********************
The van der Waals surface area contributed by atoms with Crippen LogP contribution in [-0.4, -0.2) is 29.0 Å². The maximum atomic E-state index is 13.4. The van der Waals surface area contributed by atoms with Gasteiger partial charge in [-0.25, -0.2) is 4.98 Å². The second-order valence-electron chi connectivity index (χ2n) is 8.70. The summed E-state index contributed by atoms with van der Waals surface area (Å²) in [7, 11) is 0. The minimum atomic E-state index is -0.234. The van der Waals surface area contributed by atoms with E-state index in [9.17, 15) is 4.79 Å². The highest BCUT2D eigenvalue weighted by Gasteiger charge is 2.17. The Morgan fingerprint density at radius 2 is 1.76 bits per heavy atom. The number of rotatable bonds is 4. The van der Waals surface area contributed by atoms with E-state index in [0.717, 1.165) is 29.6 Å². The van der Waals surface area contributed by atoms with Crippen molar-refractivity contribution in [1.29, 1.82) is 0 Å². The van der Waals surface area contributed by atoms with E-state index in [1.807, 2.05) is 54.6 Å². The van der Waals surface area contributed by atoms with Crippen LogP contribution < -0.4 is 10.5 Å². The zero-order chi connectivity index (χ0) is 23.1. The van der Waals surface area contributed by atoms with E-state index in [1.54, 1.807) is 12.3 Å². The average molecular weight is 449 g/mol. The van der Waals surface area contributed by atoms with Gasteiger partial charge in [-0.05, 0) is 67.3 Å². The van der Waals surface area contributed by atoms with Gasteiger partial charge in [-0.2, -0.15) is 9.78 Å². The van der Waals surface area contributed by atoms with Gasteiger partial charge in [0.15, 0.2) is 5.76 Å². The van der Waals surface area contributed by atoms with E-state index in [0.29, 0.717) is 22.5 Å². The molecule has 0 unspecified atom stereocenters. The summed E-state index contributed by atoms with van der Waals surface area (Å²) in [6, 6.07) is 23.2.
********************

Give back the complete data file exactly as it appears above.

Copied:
The van der Waals surface area contributed by atoms with Crippen LogP contribution in [-0.4, -0.2) is 29.0 Å². The maximum atomic E-state index is 13.4. The van der Waals surface area contributed by atoms with Gasteiger partial charge in [-0.25, -0.2) is 4.98 Å². The second-order valence-electron chi connectivity index (χ2n) is 8.70. The summed E-state index contributed by atoms with van der Waals surface area (Å²) in [7, 11) is 0. The minimum atomic E-state index is -0.234. The van der Waals surface area contributed by atoms with E-state index in [9.17, 15) is 4.79 Å². The highest BCUT2D eigenvalue weighted by Gasteiger charge is 2.17. The Morgan fingerprint density at radius 2 is 1.76 bits per heavy atom. The number of rotatable bonds is 4. The van der Waals surface area contributed by atoms with E-state index in [0.717, 1.165) is 29.6 Å². The van der Waals surface area contributed by atoms with Crippen molar-refractivity contribution in [1.29, 1.82) is 0 Å². The van der Waals surface area contributed by atoms with E-state index in [1.807, 2.05) is 54.6 Å². The van der Waals surface area contributed by atoms with Crippen LogP contribution < -0.4 is 10.5 Å². The zero-order chi connectivity index (χ0) is 23.1. The van der Waals surface area contributed by atoms with E-state index in [1.54, 1.807) is 12.3 Å². The average molecular weight is 449 g/mol. The van der Waals surface area contributed by atoms with Gasteiger partial charge in [-0.05, 0) is 67.3 Å². The van der Waals surface area contributed by atoms with Gasteiger partial charge in [-0.2, -0.15) is 9.78 Å². The van der Waals surface area contributed by atoms with Gasteiger partial charge in [0.15, 0.2) is 5.76 Å². The van der Waals surface area contributed by atoms with E-state index in [0.29, 0.717) is 22.5 Å². The molecule has 0 unspecified atom stereocenters. The summed E-state index contributed by atoms with van der Waals surface area (Å²) in [6, 6.07) is 23.2.